It’s my favorite time of year. It’s sufganiyot time.

Seriously, my family waits all year for this. Considering we are “bring apples to the park,” “eat your carrots before you can have dessert,” “cornflakes and WackyMac are not really food,” “no, you may not have chocolate spread in a sandwich because that’s vile,” non-Krembo family in general, the opportunity to eat the world’s best doughnuts for dinner (yes, we don’t feed the kids beforehand, this is not dessert, this is DINNER) is stupendous and worthy of excitement. All extra-curriculur activities are forgone, conference calls are cancelled, and phones are turned off. It is a holy, protected annual event.

Considering how impressive last year’s winner was, we were required to enter Mea Shearim again to procure Brooklyn Bakery’s finest. Now, this is a business that not only meets tremendous success without a website, it also compelled this jeans-wearing, treif-eating, hair-showing, secular sufganiyot consumer to enter the pious neighborhood for procurement purposes. If that’s not a glowing testimonial, I don’t know what is.

Since all is fair in love and war and sufganiyot, a friend of mine approached me this year and noted that it’s not “fair” that we don’t include Roladin in our yearly sufganiyot tour. Well, it’s not exactly fair of them to not to have a branch in the shuk! Although, to be “fair,” this particular friend is an organic-food-only, no-white-flour, vegan tree-hugger, so if SHE is recommending these sufganiyot, it might be a public disservice to ignore her. So, as one does when one requires assistance, I called my parents in as backup. They live in Nachlaot, so I dispatched them to the downtown Roladin branch and asked them to pick up an assortment, including Roladin’s famous “chasers” (yes, they look like tampons sticking out of the middle, go ahead and say it) and their newly famous Croladins, a takeoff on a cronut — a hybrid of a croissant and a doughnut.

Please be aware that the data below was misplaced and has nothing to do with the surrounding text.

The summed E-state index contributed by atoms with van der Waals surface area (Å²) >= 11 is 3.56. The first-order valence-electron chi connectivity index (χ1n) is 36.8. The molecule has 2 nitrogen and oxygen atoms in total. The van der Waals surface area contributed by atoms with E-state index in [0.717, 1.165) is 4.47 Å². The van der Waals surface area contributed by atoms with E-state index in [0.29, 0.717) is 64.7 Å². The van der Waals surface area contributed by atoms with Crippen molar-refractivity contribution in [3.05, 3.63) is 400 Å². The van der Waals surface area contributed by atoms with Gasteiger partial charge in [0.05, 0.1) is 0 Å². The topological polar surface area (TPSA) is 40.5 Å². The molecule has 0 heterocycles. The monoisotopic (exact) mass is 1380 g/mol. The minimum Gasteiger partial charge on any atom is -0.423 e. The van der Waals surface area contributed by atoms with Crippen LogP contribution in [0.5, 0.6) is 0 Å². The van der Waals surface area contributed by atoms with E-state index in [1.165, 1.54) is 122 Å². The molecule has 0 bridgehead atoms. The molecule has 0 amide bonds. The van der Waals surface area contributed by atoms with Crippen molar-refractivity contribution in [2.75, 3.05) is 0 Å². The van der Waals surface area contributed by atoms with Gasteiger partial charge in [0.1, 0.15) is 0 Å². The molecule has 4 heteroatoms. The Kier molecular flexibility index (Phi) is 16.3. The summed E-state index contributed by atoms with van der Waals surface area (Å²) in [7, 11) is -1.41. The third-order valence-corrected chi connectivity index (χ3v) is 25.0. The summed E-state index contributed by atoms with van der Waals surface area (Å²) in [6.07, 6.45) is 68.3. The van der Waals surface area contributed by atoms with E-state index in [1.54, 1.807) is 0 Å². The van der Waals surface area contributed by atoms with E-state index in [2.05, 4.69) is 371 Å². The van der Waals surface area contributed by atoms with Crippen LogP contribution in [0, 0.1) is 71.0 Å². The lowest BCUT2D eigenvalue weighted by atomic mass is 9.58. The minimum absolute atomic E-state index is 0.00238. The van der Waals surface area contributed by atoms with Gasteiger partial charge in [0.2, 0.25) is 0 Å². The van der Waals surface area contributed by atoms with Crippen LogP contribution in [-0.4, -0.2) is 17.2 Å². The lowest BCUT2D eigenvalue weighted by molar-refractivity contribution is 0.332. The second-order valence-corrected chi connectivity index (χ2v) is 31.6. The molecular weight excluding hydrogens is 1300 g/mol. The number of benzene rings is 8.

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After 3 hours and 30 sufganiyot from 5 vendors, nobody vomited. I consider that a win in itself. Here’s the skinny (and it’s the only skinny thing in this entire blog, since apparently calories also count when you’re standing up. Who knew?):

We started off with the two non-shuk varieties: Brooklyn Bakery and Roladin. We met my parents in a park behind the shuk, which we call “Park Shikkur,” since it’s where all the winos hang out. We were the only ones there not drinking our dinner, but is refined sugar topped with more refined sugar, stuffed with further refined sugar really any better?

I digress.

Roladin